Bullies: tormentors, intimidators, tyrants–they carry many a title, yet they all do the same thing: terrorize those they perceive as weaker and/or different than they are. Peer groups define how kids socialize at school: they dictate fashion, hobbies, opinions, and are the basic, social construct for survival. For many, not subscribing to a peer groups’ values and norms can often lead to torment. Say a child’s peer group watches a lot of television, plays video games, engages in war play, and listens to popular children’s music, like Justin Beiber or Hannah Montana–they define the norm for their peer group. So, if a child comes along, who practices non-violence and doesn’t watch much TV or play video games, that child is often labeled as “weird,” a “sissy,” a “fag,” or “gay.” In short, because that child differs from their peer group’s social norms, they are easily targeted and often victimized by bullying. Not fitting in can be deadly, but it shouldn’t be. If anything, it should be an opportunity to learn tolerance and compassion.
In recent news, there has been a surge in suicides linked to bullying. Asher Brown and Seth Walsh were both 13 when they killed themselves–and both were targets of anti-gay bullying, along with Justin Aaberg, 15, Tyler Clementi, 18, and Billy Lucas, 15. In a study done by Sarah Konrath and Edward O’Brien at the University of Michigan, findings include a decrease in empathy among young adults, and a broader intolerance for difference. Contributing factors cane be everything from violent media, ie, video games and movies, to social media, where one’s ability to tune someone out is far easier than in real life. All of this makes it easier for bullies to function, and harder for those being bullied to be heard.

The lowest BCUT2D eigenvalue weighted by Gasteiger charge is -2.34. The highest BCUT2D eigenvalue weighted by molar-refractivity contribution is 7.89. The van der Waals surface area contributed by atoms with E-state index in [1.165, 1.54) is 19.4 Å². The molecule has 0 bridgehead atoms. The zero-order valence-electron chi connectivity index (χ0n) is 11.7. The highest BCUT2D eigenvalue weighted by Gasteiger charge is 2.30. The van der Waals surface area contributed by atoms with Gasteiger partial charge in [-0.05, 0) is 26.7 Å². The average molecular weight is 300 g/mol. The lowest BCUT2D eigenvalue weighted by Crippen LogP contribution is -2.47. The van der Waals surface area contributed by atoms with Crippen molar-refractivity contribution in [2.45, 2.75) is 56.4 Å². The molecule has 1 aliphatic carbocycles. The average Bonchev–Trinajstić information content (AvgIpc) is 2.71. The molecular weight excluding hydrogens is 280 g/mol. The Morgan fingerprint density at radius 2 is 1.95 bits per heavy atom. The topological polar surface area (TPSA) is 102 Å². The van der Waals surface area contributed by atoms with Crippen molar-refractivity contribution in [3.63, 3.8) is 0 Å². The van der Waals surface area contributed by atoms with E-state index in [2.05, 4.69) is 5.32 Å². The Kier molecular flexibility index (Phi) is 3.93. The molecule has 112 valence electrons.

Some signs that someone is being bullied can include:
- Having few, if any friends, with whom he or she spends time;
- Seems afraid of going to school, walking to and from school, riding the school bus, or taking part in organized activities with peers (such as clubs);
- Takes a long, “illogical” route when walking to or from school;
- Has lost interest in school work or suddenly begins to do poorly in school;
- Appears sad, moody, teary, or depressed when he or she comes home;
- Complains frequently of headaches, stomachaches, or other physical ailments;
- Has trouble sleeping or has frequent bad dreams;
- Experiences a loss of appetite;
- Appears anxious and suffers from low self-esteem.
Talking to your kids every day and asking questions is invaluable. Sometimes, it’s those moments where the one being bullied can finally feel safe enough to open up. If you’re a victim of bullying, please talk to someone–one of the most important factors in stopping the insanity is naming it. Taking action could ultimately save your life; ironically, action is the last thing a bully will expect.